Need an attorney for a Premarital Agreement in Southern California?
I need a Premarital Agreements in Orange County! A premarital agreement and a prenuptial agreement, also called a prenup, are the same document. In California, this document is legally called a premarital agreement, and is governed by the Uniform Premarital Agreement Act. In the simplest terms, a premarital agreement is an agreement determined by a couple during engagement that goes into effect at the time of marriage.
Why Do I Need a Premarital Agreement, and What Can it Do?
Although sometimes they have a bad reputation, a premarital agreement is not only to protect one spouse from losing significant assets in the case of a divorce. They can be useful to any couple, especially those who have children prior to the marriage and those with significant debts or assets. There are regulations regarding what can and cannot be included in a prenup. Most financial issues can be covered, while things like child custody and child support cannot.
• A prenup can deal with division of property, including listing which items are community property and which are separate property.
• A premarital agreement can determine ownership of the marital residence.
• In California, a premarital agreement can include spousal support obligations, but it may only be enforceable under certain circumstances.
• A premarital agreement may state whether disputes regarding the prenup are to be resolved through mediation or arbitration.
• A prenup may state that after so many years, it is no longer valid. This is called a sunset clause.
• Child custody, visitation, and child support cannot be included in a prenup.
• California premarital agreements cannot contain contracts regarding marital obligations, such as chores, sex, or penalties for adultery.
Even if a premarital agreement does not contain a sunset clause, it can be revoked at any time during the marriage.
How Do I Create a Legal Premarital Agreement in Southern California?
In order to create a premarital agreement that is legally enforceable in California, it must follow certain criteria, according to the Uniform premarital Agreement Act. Amendments were made to the UPAA in 2002, which state certain procedures that must be followed during the creation of a premarital agreement in order for it to be legal and valid.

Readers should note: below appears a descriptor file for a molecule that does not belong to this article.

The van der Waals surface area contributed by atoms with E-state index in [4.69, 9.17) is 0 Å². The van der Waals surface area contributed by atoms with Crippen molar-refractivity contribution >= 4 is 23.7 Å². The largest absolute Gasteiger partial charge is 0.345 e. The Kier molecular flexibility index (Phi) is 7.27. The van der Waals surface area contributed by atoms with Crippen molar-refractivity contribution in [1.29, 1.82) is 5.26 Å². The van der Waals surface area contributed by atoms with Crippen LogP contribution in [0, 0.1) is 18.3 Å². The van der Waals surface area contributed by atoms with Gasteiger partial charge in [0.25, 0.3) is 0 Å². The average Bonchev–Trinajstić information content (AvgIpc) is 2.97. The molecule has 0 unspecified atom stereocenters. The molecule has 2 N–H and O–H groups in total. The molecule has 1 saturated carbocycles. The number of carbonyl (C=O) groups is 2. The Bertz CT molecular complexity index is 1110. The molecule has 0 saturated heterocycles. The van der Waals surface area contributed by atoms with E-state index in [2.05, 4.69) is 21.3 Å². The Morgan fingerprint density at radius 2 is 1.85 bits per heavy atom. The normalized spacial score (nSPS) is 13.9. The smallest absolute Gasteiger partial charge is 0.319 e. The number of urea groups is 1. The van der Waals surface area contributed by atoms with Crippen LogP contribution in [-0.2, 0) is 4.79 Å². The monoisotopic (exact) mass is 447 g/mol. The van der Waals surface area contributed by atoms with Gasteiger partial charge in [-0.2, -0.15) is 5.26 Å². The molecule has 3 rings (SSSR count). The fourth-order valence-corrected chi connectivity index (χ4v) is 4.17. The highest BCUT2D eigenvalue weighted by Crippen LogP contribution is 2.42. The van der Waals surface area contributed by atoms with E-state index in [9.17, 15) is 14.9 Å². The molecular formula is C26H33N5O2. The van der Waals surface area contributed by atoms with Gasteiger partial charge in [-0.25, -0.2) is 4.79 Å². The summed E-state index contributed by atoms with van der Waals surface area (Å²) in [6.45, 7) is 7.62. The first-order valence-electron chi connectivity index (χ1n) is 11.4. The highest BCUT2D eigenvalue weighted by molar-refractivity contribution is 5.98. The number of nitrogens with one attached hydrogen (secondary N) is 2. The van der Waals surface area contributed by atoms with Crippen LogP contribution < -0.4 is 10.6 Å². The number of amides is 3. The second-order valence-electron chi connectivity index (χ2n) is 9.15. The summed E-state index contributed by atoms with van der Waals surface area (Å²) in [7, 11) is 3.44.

• A premarital agreement must be signed voluntarily in order to be valid.
• Upon enforcement, the premarital agreement must be unconscionable, meaning that it cannot obviously favor one party over the other.
• Each spouse must have complete information about the other spouse’s property and finances prior to signing.
• Both parties must wait at least seven days between the time they first receive the prenup and the signing of it. This is enough time to have an attorney review the agreement.
• Each spouse must also be represented by an attorney, unless the spouse or spouses without an attorney have full information, in writing, about the agreement, and sign a separate document acknowledging the understanding of the first document and waiving the right to an attorney.
A Southern California Premarital Agreement Attorney
At Yanez & Associates, our experienced family law attorneys understand the importance of creating a prenuptial agreement that is right for your situation. Working with an attorney is one of the best ways to create a legally enforceable premarital agreement. If you have questions about how a prenup could help you, or about how to create a legally recognized premarital agreement, we are here to assist you. Contact us today to schedule your free initial consultation.